It’s been almost 12 years since Disciples III: Renaissance was released on PC in 2009 (or in 2010 in Europe and the United States). Disciples: Liberation was developed by the Studio company and aims to revive the popular series and will bring it to the console for the first time since the launch of the Franchise on PC in 1999. For strangers, Disciples is a turn-based tactical role-playing game in a dark and fantastic environment with player choices and adorable characters.
I’m going to start this preview by admitting that I’ve never played any of the previous Disciples titles, so I won’t comment on whether the recent entry is a faithful or appropriate entry to the series. After playing the game for a few hours now, I can comment on my experience so far. I managed to play a good part of the initial section of the game, but the developers boast of an epic of more than 80 hours, so my time with the game may not completely indicate the full experience. Apart from that, what I played gave me a good impression of Disciples: Liberation and fascinated me a lot about the story and the world that studio created.
In Disciples: Liberation, players take control of a mercenary named Avyana, accompanied by her friend and fellow mercenary for life, Orion, as they travel through the dark fantasy land of Nevendaar to liberate the world and its inhabitants. The game begins with the fact that the two have a contract to execute a priest. This mission goes awry, forcing the couple to escape through a portal to escape certain passed away. This Magical portal leads the two mercenaries to the forgotten city of Ylian.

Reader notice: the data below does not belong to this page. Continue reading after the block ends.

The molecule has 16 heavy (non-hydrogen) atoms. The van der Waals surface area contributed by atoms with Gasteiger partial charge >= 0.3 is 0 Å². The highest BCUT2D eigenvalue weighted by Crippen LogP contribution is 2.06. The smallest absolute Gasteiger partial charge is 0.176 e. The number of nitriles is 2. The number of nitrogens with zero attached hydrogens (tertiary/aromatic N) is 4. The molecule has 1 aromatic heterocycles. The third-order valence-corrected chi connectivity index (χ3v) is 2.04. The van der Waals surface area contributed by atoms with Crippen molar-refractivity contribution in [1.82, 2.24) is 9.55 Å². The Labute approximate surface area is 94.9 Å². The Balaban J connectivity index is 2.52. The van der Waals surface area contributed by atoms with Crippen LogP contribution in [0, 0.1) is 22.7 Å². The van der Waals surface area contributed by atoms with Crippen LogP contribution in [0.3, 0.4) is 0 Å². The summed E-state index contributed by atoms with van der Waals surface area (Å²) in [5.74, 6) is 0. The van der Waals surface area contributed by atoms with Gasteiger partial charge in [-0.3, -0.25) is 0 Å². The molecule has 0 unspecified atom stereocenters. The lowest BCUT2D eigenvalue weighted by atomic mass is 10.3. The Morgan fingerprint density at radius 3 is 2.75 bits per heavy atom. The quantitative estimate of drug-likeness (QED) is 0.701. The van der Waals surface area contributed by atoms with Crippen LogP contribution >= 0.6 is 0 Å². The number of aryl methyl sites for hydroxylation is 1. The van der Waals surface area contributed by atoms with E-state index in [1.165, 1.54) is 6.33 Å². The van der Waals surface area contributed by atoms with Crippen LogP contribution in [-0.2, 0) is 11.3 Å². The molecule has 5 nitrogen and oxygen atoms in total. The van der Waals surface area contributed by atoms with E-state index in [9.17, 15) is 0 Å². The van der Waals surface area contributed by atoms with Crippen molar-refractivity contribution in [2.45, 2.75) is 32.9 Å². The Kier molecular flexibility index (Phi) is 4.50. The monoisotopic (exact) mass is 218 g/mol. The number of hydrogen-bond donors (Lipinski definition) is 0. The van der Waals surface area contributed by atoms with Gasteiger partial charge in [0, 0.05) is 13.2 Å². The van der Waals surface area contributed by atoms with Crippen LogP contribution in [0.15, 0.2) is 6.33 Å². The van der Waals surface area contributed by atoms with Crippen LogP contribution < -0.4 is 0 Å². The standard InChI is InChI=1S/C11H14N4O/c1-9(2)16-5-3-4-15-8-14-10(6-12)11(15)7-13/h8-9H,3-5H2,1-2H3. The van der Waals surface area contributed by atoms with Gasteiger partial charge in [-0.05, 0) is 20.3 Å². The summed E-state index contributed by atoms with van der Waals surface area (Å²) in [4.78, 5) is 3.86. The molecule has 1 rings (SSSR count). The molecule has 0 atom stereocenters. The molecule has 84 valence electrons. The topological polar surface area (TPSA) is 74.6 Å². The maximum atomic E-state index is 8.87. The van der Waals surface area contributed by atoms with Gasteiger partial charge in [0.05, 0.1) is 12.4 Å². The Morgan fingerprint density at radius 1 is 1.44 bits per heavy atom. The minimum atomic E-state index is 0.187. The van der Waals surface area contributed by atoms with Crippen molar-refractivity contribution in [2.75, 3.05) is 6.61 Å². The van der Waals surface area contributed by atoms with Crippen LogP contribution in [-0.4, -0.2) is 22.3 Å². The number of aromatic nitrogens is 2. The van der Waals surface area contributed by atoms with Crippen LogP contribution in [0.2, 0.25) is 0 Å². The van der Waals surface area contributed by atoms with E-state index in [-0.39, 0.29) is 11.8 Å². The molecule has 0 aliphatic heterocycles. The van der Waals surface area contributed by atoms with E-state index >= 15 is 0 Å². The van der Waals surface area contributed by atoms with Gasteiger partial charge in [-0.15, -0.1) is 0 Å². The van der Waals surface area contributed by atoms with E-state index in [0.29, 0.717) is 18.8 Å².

This location is the base for Disciples’ XCOM-like base building mechanics, while Avyana and Orion attempt to create a Hub and refuge for themselves and others during their adventure. From there, the two travel to different places around the world to gather help in their quest and improve the Magical city by forging alliances with the four different factions of the disciples.
The story itself offers the usual fantasy tropics, but the world and its traditions are rich and immersive, and I wanted to delve deeper into each of the factions and their followers. Each of these groups is unique and has its own units that players can recruit for their cheerful group Of adventurers. These units, in turn, will help the mercenaries in action, since their action effectiveness is influenced by Avyana’s relationship with their respective faction.
Factions are where the game really shines for me, because they are diverse and have their own beliefs and values, often very different from each other. Players can also choose how to deal with the other characters and their factions, usually in dialogue. Players are greeted when interacting with the characters with a healthy selection of options, all fully voice-controlled and displayed in a stylish pop-up window in the center of the screen. In my playing time, these dialogue options often appeared in all conversations, whether it was quests or just a brief conversation with an NPC. All this time, choosing, I always felt like I could play Avyana the way I thought I could, and I feel like it might even give the game a level of replayability.